Mostly the two “turtle fish” kept themselves attached to the top forward bit of their transport’s shell, flickering along in parallel to each other, looking exactly like a pair of living gleaming banners snapping in the wind. But every so often one of the fish would dart a short distance from the shell for a second or two, perhaps six or seven feet away, before doubling its super flexible body almost in half and darting back to its spot on top of the shell. I really wish I could have had my camera with me, but carrying my Canon during training dives was out of the question.

I would have loved continuing to check out the turtle and its retinue but Peter only gave us a short time on this little side escapade. After less than a minute we were back on our merry way to the intended training site. I figured we were probably pretty close to it when Peter stopped ahead of us and just floated there. My God, but he is good at that. As I neared he released air from his BCD and settled to the bottom where he took up a position on his knees on the edge of a large open sandy area and motioned for us all to join him on our knees to his front right in the middle of the open sand.

I made my way over to Peter’s far left and expelled the last of the air from my buoyancy compensator to allow me to settle fully to the sea floor. The other two fellows also took up their positions in front of Peter, but not quite to his satisfaction. He wanted them full on their knees, not standing, crouching or floating. Once we were all in place the way he wanted, our period of testing began. Well, it was more a combination of testing AND instruction the way it turned out.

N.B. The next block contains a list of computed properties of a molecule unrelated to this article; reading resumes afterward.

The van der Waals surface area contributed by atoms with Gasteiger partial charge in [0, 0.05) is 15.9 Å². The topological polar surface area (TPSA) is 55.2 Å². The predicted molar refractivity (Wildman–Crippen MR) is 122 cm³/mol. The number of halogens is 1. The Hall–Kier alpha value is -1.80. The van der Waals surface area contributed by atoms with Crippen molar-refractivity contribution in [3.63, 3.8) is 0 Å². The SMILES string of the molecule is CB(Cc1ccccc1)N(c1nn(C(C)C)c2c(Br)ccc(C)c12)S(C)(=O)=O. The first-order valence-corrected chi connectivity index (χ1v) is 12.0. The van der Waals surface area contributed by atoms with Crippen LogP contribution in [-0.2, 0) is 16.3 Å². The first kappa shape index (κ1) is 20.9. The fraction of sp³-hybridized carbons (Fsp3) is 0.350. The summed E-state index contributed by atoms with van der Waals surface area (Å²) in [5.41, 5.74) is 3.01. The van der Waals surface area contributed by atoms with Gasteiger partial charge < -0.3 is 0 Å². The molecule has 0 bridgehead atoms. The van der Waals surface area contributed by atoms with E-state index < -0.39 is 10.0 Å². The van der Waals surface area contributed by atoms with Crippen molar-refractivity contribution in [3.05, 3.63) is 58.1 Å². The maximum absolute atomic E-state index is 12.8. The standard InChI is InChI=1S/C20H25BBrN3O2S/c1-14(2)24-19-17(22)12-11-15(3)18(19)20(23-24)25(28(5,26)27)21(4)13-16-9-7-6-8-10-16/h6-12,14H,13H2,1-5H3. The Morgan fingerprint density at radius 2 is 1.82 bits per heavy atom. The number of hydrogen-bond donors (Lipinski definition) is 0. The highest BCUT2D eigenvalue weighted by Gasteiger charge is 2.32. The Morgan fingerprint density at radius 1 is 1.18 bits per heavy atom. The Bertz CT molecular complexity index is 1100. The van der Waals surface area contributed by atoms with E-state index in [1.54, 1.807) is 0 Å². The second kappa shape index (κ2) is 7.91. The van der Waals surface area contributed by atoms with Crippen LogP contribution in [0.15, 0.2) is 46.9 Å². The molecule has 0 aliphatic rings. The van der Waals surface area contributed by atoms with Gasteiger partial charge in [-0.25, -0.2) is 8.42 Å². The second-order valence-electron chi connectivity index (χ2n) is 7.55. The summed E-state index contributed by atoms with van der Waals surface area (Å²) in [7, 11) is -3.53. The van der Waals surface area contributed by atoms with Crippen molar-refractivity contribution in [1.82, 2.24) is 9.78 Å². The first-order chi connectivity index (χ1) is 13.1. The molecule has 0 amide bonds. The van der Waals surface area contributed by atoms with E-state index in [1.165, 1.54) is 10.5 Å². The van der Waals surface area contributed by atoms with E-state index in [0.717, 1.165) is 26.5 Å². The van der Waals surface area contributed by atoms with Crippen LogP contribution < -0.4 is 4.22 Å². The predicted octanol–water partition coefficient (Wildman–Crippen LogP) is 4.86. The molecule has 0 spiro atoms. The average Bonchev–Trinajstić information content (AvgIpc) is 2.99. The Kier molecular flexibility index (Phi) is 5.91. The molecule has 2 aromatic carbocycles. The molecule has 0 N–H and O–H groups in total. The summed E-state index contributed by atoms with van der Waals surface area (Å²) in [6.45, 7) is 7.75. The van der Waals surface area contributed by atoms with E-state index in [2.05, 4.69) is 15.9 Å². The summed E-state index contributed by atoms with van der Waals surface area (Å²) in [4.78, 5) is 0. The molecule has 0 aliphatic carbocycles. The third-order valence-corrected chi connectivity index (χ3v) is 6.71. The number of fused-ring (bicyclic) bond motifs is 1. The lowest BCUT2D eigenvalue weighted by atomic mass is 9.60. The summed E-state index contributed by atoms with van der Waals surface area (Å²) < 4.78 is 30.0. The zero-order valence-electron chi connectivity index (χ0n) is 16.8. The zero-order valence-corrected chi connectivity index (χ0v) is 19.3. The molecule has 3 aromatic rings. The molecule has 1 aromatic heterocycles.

For the next 25 minutes he had each of us in turn perform a series of exercises. Our depth there at the bottom was right around 20 feet. Most of what he wanted us to do we had already done in the pool, but it’s always different, more daunting for some reason, in open salty sea water at depth.

None of what he asked us to carry out was particularly difficult; at least I didn’t think so, perhaps because of all my previous hours in open water. We executed each event one at a time observing each other’s performance. I admit that knowing I had an audience of my peers made me want to be as perfect and as in control as possible. It’s that macho thing I guess.

One of the first things he had us do, to me, was THE most unsettling. We had to remove the regulator, literally our very lifeline, from our mouth and toss it away, with authority, behind us over our right shoulder. We had done this in the pool and it had taken me two tries to retrieve it the way he wanted it done.

Here’s the drill: remove the regulator from the mouth and toss it over the shoulder; bend forward and to the right, placing the right hand on the right thigh; the next step being to sweep the hand behind the leg and then up. At this point the regulator SHOULD fall naturally in such a place that the regulator hose is caught up against the right arm as it moves upward. The regulator and hose is scooped directly to the front where it can be grabbed and replaced in the mouth; and sure enough, after my first failure (I had moved my arm up instead of behind), every time I tried it this way in the pool it worked as advertised.